Simulation: Can you put a Value on Confidence?
“The more I practice, the luckier I get”. It’s a quote most often attributed to golf champion Gary Player and an apt one for a discussion about simulation and modeling. The worst way of trying out a new strategy or procedure for the first time is when the stakes are highest and the consequences of failure most severe. In an earlier blog, Test, Fail, and Learn Safely, we pointed out that to learn from your mistakes, you first have to survive them. Thankfully simulation technology means we no longer need to place so much reliance on good fortune. If you know the outcome of your actions before you start, because you’ve practiced them over and over in a virtual environment, you can be bolder and move faster, because the risk of failure is so much less.
In Prerequisites for Effective Business Simulations, we gave you a short checklist of “must-have” functionality for any effective simulation and modeling tool. This time we’ll describe how you can use that functionality to model the impact of your proposed change initiatives on your operation.
Mastering the Tools
Step one is to build an accurate representation of your current operation using a combination of modeling, mining, and rapid capture. Don't be fooled into thinking your current process manual will suffice, yet it might be a good reference but all too often drift occurs between how organizations actually operate and how they think they operate. Once you have your model reflecting reality, you can start experimenting with the digital versions of your processes and sub-processes - changing or automating individual steps, sending different volume profiles through different process routes (to represent channel shift, for example), or using different resource types to enact the process. You can then use the scenario engine to model the flow of transactions through the altered process and the system will produce visualizations showing you the impact on key metrics. You can create a range of scenarios by using different volume profiles or tweaking the processes in a variety of ways, compare the performance of different groups of changes, and select those which are most effective.
This simple cycle of change and review enables you to model different disruption scenarios and test your operation’s tolerance to risk (and ultimately your operational resilience). Traceability and audit trail functionality built into our platform makes it easy to catalog and compare different simulations. The best thing is you’ll gain all this insight and experience without any impact on your day-to-day operations because it all happens within a safe digital environment. As you become more skilled at using the tools, you’ll be able to build and test disruption scenarios which would be impossible to perform in the real world.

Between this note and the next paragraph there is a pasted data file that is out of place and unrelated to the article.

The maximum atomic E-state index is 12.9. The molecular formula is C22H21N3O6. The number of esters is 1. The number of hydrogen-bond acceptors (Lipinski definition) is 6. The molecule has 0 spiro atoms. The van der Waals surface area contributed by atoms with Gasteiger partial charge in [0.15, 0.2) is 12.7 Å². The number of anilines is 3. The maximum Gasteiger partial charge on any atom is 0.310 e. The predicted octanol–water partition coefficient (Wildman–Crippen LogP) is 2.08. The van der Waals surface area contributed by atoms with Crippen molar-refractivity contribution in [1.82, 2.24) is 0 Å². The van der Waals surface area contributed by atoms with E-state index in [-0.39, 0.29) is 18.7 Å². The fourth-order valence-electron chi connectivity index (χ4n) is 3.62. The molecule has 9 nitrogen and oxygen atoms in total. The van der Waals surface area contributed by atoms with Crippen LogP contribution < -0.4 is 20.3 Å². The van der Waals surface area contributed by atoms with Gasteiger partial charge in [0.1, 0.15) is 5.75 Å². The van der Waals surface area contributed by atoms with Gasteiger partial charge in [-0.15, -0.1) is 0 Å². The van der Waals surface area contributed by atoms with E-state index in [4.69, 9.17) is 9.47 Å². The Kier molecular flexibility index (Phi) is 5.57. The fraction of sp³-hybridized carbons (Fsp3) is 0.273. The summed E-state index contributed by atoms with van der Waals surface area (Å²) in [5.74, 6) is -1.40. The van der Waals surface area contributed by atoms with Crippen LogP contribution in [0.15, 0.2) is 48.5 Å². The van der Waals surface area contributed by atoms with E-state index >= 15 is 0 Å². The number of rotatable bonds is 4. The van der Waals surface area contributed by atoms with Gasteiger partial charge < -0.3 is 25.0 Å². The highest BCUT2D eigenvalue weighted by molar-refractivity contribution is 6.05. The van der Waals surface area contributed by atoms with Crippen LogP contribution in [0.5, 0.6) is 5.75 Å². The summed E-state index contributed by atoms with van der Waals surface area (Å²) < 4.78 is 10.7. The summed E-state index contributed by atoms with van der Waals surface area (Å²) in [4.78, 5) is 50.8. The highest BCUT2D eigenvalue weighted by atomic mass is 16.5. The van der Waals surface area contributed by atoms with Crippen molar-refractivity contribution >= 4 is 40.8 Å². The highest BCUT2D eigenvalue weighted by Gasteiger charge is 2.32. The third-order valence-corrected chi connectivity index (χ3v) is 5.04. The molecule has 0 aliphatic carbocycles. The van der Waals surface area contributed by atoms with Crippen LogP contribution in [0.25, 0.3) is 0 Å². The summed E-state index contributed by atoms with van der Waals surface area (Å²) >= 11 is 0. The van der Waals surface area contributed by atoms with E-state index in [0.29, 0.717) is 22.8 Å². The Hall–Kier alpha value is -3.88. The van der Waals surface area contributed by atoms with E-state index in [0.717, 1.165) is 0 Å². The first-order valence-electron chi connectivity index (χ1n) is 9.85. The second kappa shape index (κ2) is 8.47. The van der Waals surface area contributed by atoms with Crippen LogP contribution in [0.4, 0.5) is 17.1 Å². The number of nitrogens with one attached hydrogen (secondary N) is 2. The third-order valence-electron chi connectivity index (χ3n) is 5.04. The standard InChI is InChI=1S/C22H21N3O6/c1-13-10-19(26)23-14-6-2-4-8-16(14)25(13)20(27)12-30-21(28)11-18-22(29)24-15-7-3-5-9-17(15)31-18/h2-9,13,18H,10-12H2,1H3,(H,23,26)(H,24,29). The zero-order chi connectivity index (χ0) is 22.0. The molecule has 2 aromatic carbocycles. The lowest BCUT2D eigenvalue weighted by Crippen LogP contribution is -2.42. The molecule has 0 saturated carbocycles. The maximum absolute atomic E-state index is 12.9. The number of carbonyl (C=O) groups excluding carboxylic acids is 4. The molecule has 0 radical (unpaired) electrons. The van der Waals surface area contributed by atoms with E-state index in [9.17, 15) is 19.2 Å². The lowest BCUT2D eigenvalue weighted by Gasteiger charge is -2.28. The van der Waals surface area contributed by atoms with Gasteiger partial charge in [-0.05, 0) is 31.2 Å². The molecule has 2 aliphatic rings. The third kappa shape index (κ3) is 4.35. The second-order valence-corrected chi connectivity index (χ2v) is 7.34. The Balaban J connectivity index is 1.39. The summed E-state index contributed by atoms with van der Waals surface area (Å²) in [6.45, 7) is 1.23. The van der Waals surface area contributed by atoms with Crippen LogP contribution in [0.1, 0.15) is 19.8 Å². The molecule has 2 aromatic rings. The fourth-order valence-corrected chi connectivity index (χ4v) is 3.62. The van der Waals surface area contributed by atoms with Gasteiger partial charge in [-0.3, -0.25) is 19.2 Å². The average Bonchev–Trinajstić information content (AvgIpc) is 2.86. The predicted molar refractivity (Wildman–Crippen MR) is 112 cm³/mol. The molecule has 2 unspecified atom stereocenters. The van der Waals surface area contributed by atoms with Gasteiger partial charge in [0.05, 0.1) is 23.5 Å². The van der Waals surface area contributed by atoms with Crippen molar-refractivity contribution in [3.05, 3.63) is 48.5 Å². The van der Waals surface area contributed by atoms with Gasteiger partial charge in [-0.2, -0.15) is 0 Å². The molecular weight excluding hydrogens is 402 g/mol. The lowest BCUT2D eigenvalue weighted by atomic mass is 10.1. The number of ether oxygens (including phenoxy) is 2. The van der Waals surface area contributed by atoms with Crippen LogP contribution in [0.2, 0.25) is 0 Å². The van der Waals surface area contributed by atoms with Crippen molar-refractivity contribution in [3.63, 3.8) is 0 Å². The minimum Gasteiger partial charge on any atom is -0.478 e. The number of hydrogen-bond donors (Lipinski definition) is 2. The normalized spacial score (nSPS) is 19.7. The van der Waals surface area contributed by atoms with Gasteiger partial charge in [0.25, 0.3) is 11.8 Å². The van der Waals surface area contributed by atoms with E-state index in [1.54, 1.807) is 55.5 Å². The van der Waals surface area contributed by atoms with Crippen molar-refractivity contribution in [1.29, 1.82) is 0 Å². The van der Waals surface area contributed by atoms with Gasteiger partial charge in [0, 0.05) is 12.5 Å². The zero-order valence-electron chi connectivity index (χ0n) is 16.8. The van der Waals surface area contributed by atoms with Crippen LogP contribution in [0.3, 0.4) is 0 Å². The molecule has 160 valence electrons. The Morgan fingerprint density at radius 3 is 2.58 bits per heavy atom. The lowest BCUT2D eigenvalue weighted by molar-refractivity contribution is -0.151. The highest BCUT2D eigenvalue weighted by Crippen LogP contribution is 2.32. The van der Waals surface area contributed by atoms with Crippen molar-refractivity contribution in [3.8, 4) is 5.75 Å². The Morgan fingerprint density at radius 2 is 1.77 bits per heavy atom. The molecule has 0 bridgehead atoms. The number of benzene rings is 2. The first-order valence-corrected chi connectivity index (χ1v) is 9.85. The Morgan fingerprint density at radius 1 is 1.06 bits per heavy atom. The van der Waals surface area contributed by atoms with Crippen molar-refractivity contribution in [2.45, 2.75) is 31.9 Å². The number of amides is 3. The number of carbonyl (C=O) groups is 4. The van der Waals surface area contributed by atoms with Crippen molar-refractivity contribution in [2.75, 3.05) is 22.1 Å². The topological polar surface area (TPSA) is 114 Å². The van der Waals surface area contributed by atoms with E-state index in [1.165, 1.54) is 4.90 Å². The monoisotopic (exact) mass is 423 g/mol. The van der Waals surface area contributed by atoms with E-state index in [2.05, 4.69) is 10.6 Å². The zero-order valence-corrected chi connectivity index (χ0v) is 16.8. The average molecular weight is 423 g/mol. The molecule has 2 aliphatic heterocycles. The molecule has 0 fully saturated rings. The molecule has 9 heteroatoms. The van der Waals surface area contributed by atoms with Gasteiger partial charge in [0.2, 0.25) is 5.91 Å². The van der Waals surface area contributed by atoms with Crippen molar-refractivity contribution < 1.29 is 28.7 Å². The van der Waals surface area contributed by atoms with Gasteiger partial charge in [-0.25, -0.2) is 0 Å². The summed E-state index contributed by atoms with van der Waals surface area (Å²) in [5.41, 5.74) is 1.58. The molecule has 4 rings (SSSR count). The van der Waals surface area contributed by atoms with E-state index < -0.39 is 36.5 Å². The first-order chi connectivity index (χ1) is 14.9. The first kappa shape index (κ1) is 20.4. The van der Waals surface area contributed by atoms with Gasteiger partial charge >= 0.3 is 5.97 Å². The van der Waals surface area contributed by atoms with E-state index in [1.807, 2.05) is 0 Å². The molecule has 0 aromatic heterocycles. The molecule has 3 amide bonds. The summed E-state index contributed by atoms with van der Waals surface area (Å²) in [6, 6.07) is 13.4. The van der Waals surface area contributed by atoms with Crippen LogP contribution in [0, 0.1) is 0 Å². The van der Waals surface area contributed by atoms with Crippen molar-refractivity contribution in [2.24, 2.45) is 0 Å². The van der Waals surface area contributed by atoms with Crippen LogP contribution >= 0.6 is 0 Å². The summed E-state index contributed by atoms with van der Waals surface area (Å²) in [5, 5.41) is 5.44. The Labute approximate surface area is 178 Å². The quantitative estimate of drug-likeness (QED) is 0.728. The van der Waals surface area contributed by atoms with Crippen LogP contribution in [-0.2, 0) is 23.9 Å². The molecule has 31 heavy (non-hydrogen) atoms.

Building Proficiency and Confidence
Before you’ll be comfortable putting your company’s fate in the hands of a piece of software, you must trust it implicitly. That’s why BusinessOptix recommends an incremental approach to using simulations, slowly building up levels of complexity and verifying the output against the real world. This “start small, start simple” methodology allows you to become proficient with the tool while minimizing the risk you’ll introduce errors as you build the digital version of your organization. As your confidence in your simulation and its outputs increases, so will your confidence in the decisions you base upon them. You can’t have confidence in your decisions without confidence in your simulation – that’s just human nature.
We recommend breaking the learning process up into five steps, each of which delivers a valuable outcome.
- Basic transformation – For this first step, we recommend you map out a single business process, capture some metadata, then make some small changes to the process, and review how the metrics change. This will get you used to using the tools to test potential future changes and see what they would look like compared to your current state.
- Basic simulation – By adding more detail to the simple model you created above, you can drill deeper into your process and better understand how it is operating – for example, how long it takes to run. At this stage, you can run simple simulations to see how changes to the process affect metrics like process volumes and wait and work time
- Cost simulation – Now you’re ready to introduce another layer of complexity - resource modeling. Adding headcount, staff costs & improvement costs gives insight into your cost per process and ROI.
- Complex simulation – Having mastered how to model and simulate simple processes, you’re ready to tackle those with greater complexity. These include processes with different timing structures, multiple paths/decision points, variable transaction arrival patterns, or which have variable costs associated.
- Scenario simulation – Now you can bring together everything you’ve learned in the previous four stages to run different simulations for different states of change. This allows you to assess multiple future outcomes and decide the best option for your business. In practical terms, it enables you to evaluate complex business decisions, such as whether outsourcing is cheaper and more effective than automation.
Simulations offer a risk-free way of working out what to change, how, and by how much. They’re an invaluable tool to increase both the quality of your decision-making and your confidence in it. Think of them as your 10,000 hours of hitting a ball before you do it for real.
To learn more, contact us today.